Two workshops are being held via Zoom to introduce and explain the Creative Work and Social Impact Scholarship Funding Program (CWSIS) and the Research Support Program (RSP) Internal Awards. The workshops are designed to introduce these two awards programs, funding levels, application and review processes, and key dates. The sessions will be recorded and made available after the workshops as well.
· Introduction and program description
· Video tutorial
· Review process
· Remarks by ADRs
· Proposal development
· Time for questions and answers
Wednesday, October 20, 2021 1:00 pm
Thursday, October 21, 2021 9:00 am
If you have questions about the workshops, please contact Dr. Robert Holm at email@example.com or x4-5877.
Updated Intramural Awards Programs Announced
The Office of the Vice President for Research and Economic Development (OVPRED) announces the 2022 call for proposals for Pilot 2 of the Creative Work and Social Impact Scholarship Funding Program (CWSIS) and the Research Support Program (RSP).
- The CWSIS: Fosters innovation and discovery and builds faculty reputation and competitiveness. Examples of prestigious recognition for CWSIS include: the McArthur Genius Award, the Gates Foundation Award, appointment to the National Council on the Humanities or the National Council on the Arts, and an NSF Senior Advisor for Public Access. Disciplines associated with CWSIS include design and the arts, humanities, and applicable areas within business, education, social sciences, and health and well-being. Funding for awards up to $20,000 is provided by the OVPRED with a minimum 1:1 match.
- The RSP: Intended to be an annual cycle funding program to foster the development and growth of innovative and transformational research activities. The RSP builds on faculty expertise, stimulates interdisciplinary collaborations, and strengthens seed research activities. Funding for awards up to $25,000 is provided by the OVPRED with a minimum 1:1 match.
Proposals undergo thorough internal and external evaluations. Funding for awards is for a two-year period.
Workshops at which the pilot programs will be discussed are being planned for mid October (dates to be announced).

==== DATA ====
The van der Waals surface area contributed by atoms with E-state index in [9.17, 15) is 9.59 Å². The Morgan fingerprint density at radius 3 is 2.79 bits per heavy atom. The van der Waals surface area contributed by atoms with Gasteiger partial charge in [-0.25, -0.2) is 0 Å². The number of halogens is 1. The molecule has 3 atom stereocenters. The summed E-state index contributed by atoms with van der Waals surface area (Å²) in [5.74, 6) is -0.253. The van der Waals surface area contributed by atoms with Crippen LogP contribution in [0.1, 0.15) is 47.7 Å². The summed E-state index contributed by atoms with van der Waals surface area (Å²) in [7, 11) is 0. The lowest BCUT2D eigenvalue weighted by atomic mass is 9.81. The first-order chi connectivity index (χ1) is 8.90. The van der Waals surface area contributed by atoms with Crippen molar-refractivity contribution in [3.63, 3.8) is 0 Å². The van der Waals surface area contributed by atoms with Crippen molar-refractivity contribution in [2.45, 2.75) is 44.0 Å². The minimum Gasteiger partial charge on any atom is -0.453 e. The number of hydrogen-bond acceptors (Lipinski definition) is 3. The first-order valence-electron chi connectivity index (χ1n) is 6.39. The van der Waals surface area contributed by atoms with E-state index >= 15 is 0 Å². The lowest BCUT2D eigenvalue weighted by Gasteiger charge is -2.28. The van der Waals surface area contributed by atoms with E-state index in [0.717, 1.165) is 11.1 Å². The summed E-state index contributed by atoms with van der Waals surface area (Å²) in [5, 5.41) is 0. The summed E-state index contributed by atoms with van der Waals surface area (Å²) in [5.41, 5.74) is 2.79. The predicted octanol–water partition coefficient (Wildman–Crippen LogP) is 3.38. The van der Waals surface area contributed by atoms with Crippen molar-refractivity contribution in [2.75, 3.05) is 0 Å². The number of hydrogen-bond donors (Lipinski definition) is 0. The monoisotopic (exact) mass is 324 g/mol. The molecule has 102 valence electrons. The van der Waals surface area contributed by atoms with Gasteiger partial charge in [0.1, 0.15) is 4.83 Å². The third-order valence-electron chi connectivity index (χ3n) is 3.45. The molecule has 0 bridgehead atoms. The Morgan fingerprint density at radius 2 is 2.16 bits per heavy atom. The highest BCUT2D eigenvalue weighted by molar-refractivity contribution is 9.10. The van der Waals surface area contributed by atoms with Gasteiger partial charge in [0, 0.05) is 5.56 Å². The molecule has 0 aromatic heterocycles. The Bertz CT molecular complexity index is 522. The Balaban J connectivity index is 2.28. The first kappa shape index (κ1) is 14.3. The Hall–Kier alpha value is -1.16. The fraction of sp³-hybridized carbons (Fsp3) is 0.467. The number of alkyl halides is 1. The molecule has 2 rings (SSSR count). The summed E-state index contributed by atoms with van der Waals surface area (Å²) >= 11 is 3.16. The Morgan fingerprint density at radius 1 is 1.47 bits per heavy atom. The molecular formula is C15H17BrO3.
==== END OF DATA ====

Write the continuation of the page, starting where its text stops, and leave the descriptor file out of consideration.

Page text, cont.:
Please contact Dr. Robert Holm (firstname.lastname@example.org; x4-5877) for assistance or information.
Proposals Due: January 10, 2022 4:45 pm
Recorded presentations by finalists for Director of Undergraduate Research position available online
Finalists for the position of Director of Undergraduate Research have been announced by the Office of the Vice President for Research & Economic Development. Candidate presentations recorded via Zoom on Sept. 21 and 23 may be viewed online. Click here for additional details.
An internal search has been announced for the position of Associate Vice President for Research. Click here to learn more.
Auburn University launched two new pilot internal awards programs in 2021 and has named the program’s first recipients.
The Research Support Program, or RSP, and the Creative Work and Social Impact Scholarship Funding Program, or CWSI, were established by the Office of the Vice President for Research and Economic Development. Both programs provide a competitive internal funding source to support faculty and to provide an opportunity for them to experience a small-scale pilot and refine their projects before competing for larger awards.
“This is a pilot version of a larger intramural award program,” said Bob Holm, associate director of Proposal Services and Faculty Support, the unit that administers the programs. “It enables faculty to participate in a competitive funding program and make improvements to their projects before a commitment to a long-term award program is made. The pilot provides a platform to test what works and what does not.”
The RSP is intended to be an annual cycle funding program to foster the development and growth of innovative and transformational research activities. It builds on faculty expertise, stimulates interdisciplinary collaborations and strengthens seed research activities. It is a strategically focused Auburn investment that promotes promising and impactful new lines of research as well as the growth of collaborative and interdisciplinary teams to build the foundations of science, to overcome scientific and societal challenges and to promote and enhance the quality of life and wellbeing of individuals, groups and communities.
The CWSIS funding program fosters innovation and discovery and builds faculty reputation and competitiveness. Examples of prestigious recognition for CWSIS include: the McArthur Genius Award, the Gates Foundation Award, appointment to the National Council on the Humanities or the National Council on the Arts and an NSF Senior Advisor for Public Access. Disciplines associated with CWSIS include design and the arts, humanities and applicable areas within business, education, social sciences and health and well-being.
As a form of research, creative work poses questions and searches for the answers through iterative processes that demand intellectual rigor and hard work. Related scholarship narrates, analyzes and evaluates the production and products of creative work, or proposes new and innovative approaches to that work, including interdisciplinary collaborations and explorations. The goals of creative work and scholarship are ultimately tied to making significant contributions to a meaningful and dignified quality of life.
Social impact scholarship involves research that is specifically aimed at societal challenges and values both theoretical and applied domains to produce core knowledge and address persistent and complex issues to create a better world and improve the lives of all individuals. Research in this domain often engages a diversity of stakeholders with the goal of bringing beneficial effects and valuable changes to the economy, society, education, public policy, health and quality of life.
This year’s recipients are:
Research Support Program
Brian Albanese, College of Liberal Arts, $24,999.34; “Neurobehavioral sensitivity to negative reinforcement in suicide”;